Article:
Australia makes an attempt to fight evaporationJanuary 6th, 2009 - 1:12 pm ICT by IANS
Sydney, Jan 6 (IANS) Vast quantities of water evaporate every year from a million or more farms and pastoral dams in Australia, the equivalent of three Sydney Harbours full of the precious resource. In a continent where the evaporation rate is typically four times the average annual rainfall, limiting water loss from farm and station storages is becoming a priority, according to a report released by the Desert Knowledge CRC (DKCRC).
The study looked at the scale of losses from evaporation, with particular reference to the pastoral zone and compares technologies for reducing it. It forms part of DKCRC’s WaterSmart Pastoralism programme.
It also looked at several of the new methods for lowering evaporation - floating blankets, shade cloth, floating modules and thin layers of a chemical to ’seal’ the surface. It found that high water savings are possible with these methods on dams of 10 hectares or less in extent.
It found the floating blanket of ‘bubble wrap’ could reduce evaporation losses by around 95 percent for a cost of Australian $5.50-8.50 per square metre and a breakeven price of water from $302-338 per megalitre.
“When harvested, water is commonly stored in small storages and dams, but it is estimated that up to half of this may be lost to evaporation. This represents a huge waste of our resource,” said study author Ian Craig.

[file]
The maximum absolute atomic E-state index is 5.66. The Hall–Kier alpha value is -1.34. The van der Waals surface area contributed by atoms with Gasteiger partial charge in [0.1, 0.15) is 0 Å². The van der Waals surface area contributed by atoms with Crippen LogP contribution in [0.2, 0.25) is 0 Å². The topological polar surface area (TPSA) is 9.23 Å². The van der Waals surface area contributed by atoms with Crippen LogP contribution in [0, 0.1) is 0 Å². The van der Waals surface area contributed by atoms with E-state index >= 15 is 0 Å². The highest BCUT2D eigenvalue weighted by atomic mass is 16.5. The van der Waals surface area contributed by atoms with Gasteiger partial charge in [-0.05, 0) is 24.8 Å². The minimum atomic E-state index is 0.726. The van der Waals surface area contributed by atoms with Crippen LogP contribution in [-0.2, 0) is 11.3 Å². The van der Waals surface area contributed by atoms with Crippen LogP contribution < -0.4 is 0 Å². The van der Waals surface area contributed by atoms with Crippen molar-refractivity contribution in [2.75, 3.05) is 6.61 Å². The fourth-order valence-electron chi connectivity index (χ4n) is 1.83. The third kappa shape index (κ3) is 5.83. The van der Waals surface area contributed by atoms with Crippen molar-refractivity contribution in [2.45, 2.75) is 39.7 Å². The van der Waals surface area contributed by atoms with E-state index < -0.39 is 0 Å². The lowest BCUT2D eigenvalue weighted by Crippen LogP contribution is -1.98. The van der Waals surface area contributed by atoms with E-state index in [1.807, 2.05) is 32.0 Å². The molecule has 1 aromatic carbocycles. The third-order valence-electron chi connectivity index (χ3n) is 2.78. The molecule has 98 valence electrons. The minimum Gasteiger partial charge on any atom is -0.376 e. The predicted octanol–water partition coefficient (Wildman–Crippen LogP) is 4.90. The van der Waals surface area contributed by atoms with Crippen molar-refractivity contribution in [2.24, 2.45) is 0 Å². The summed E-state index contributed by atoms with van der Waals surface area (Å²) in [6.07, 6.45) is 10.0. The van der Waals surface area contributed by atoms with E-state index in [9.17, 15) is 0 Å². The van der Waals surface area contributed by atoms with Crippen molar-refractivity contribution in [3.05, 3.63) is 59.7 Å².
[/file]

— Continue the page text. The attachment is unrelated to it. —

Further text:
“The price and value of water are increasing dramatically and the scarcity of water is the main limiting factor working against agricultural production in Australia.”
“The study indicates that Australia has over a million farm dams and storages which account for roughly nine percent of all the water stored - around 7,000 million litres,” said Andy Bubb, leader of DKCRC’s 21st Century Pastoralism project.
With such high levels of evaporation in Australia, only about five percent of the rainfall actually becomes runoff and is able to enter dams. Then, dams in the warmer areas - such as Queensland and northern New South Wales - typically lose 40 percent or more of their water volume each year to evaporation.
Even if these dams are only full half the time, the total loss could amount to more than 1400 gigalitres (1.4 trillion litres or nearly three Sydney Harbours), the study says, according to a DKCRC release.